By Mayo Clinic Staff

Dietitian's tip:

Since vegetables yield their flavors quickly, in little more than half an hour you can have a pot full of flavorful stock to use in other recipes.

Number of servings

Serves 6
  1. DASH diet
  2. Low-sodium
  3. Heart-healthy
  4. Weight management
  5. Low-fiber
  6. Low-fat
  7. Plant-based
  8. Meatless
  9. Diabetes meal plan
  10. Gluten-free


  1. 3 teaspoons olive oil
  2. 12-14 fresh white mushrooms, brushed clean and coarsely chopped
  3. 1 large yellow onion, cut into 1-inch pieces
  4. 3 large carrots, cut into 1-inch pieces
  5. 2 celery stalks with leaves, cut into 1-inch pieces
  6. 6 cloves garlic, halved
  7. 8 cups water
  8. 6 fresh flat-leaf (Italian) parsley sprigs
  9. 4 fresh thyme sprigs
  10. 1 bay leaf
  11. 1/8 teaspoon salt


In a stockpot, heat 2 teaspoons of the olive oil over medium-high heat. Add the mushrooms and saute until they begin to brown, 4-5 minutes. Push the mushrooms to the side of the pot and add the remaining 1 teaspoon oil, the onion, carrots, celery and garlic. Raise the heat to high and saute, stirring often, until the vegetables are deeply browned, about 10 minutes. (The browner the vegetables, the richer the flavor of the stock.)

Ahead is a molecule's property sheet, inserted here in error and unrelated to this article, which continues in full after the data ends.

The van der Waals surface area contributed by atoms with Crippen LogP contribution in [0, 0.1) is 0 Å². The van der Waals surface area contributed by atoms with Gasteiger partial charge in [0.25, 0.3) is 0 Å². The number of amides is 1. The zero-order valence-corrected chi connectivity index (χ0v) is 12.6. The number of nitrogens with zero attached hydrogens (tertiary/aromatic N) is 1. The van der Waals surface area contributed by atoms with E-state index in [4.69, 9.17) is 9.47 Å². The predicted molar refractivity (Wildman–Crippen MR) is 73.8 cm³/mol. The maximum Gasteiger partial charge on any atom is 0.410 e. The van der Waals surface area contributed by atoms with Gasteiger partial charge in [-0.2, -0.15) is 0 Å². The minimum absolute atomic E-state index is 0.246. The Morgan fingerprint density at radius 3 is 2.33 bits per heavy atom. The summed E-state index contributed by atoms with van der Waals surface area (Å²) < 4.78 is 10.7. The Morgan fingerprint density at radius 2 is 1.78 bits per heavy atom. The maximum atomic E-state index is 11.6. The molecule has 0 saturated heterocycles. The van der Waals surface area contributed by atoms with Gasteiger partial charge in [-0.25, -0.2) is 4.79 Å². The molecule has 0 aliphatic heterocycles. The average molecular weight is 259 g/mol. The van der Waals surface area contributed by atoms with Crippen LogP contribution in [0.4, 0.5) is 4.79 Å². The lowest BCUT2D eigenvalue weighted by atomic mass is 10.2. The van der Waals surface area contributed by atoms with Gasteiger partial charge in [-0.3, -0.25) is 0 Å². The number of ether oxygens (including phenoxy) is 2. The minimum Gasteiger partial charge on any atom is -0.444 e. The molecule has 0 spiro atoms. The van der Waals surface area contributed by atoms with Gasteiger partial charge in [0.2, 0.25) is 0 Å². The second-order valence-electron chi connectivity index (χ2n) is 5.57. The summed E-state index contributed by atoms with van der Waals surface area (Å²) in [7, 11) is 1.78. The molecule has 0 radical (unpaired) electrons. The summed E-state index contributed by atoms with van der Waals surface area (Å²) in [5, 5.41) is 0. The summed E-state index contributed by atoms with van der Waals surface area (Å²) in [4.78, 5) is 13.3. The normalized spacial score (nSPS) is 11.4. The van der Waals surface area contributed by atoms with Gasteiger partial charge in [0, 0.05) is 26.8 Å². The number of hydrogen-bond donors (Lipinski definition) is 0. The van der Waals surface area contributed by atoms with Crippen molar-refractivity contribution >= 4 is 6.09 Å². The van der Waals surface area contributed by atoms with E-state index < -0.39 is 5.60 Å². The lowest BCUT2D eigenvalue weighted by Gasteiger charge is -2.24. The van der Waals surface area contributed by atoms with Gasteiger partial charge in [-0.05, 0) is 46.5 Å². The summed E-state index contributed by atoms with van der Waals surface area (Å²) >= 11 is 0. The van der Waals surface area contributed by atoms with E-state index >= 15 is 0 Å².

Add the water, parsley, thyme, bay leaf and salt. Bring to a boil, then reduce the heat to medium low and simmer, uncovered, for 25-30 minutes. Remove from the heat and let cool slightly.

Carefully strain the stock into a bowl through a colander or sieve lined with paper towels or cheesecloth (muslin). Use immediately, cover and refrigerate for up to 3 days, or freeze in airtight containers for up to 3 months. Makes about 6 cups.

Nutritional analysis per serving

Serving size: 1 cup

  • Calories 22
  • Total fat 2 g
  • Saturated fat 0 g
  • Trans fat 0 g
  • Monounsaturated fat 2 g
  • Cholesterol 0 g
  • Sodium 94 mg
  • Total carbohydrate 1 g
  • Dietary fiber 0 g
  • Total sugars 0 g
  • Added sugars 0 g
  • Protein 0 g

This recipe is one of 150 recipes collected in "The New Mayo Clinic Cookbook," published by Mayo Clinic Health Information and Oxmoor House, and winner of a James Beard award.

Sept. 15, 2016